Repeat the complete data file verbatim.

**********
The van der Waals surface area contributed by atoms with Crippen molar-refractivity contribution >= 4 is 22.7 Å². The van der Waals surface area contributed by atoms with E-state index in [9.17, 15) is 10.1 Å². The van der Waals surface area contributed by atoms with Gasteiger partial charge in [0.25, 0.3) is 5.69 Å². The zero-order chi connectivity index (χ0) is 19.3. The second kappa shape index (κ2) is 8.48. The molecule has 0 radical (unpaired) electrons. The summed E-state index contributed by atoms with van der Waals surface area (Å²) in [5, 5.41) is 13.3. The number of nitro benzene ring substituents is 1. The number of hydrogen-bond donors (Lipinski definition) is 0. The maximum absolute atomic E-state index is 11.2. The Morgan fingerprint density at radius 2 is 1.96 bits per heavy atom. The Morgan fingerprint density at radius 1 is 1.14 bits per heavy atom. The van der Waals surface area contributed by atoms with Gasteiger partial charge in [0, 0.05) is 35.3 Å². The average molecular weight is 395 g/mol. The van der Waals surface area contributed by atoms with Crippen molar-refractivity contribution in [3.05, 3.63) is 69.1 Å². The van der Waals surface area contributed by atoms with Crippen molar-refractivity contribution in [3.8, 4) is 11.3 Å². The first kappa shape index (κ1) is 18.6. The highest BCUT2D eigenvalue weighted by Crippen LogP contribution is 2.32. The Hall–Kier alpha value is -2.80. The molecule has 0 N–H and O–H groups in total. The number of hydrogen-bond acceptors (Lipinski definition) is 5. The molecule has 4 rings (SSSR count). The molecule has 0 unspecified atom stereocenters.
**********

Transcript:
The van der Waals surface area contributed by atoms with Crippen molar-refractivity contribution >= 4 is 22.7 Å². The van der Waals surface area contributed by atoms with E-state index in [9.17, 15) is 10.1 Å². The van der Waals surface area contributed by atoms with Gasteiger partial charge in [0.25, 0.3) is 5.69 Å². The zero-order chi connectivity index (χ0) is 19.3. The second kappa shape index (κ2) is 8.48. The molecule has 0 radical (unpaired) electrons. The summed E-state index contributed by atoms with van der Waals surface area (Å²) in [5, 5.41) is 13.3. The number of nitro benzene ring substituents is 1. The number of hydrogen-bond donors (Lipinski definition) is 0. The maximum absolute atomic E-state index is 11.2. The Morgan fingerprint density at radius 2 is 1.96 bits per heavy atom. The Morgan fingerprint density at radius 1 is 1.14 bits per heavy atom. The van der Waals surface area contributed by atoms with Gasteiger partial charge in [0, 0.05) is 35.3 Å². The average molecular weight is 395 g/mol. The van der Waals surface area contributed by atoms with Crippen molar-refractivity contribution in [3.05, 3.63) is 69.1 Å². The van der Waals surface area contributed by atoms with Crippen molar-refractivity contribution in [3.8, 4) is 11.3 Å². The first kappa shape index (κ1) is 18.6. The highest BCUT2D eigenvalue weighted by Crippen LogP contribution is 2.32. The Hall–Kier alpha value is -2.80. The molecule has 0 N–H and O–H groups in total. The number of hydrogen-bond acceptors (Lipinski definition) is 5. The molecule has 4 rings (SSSR count). The molecule has 0 unspecified atom stereocenters.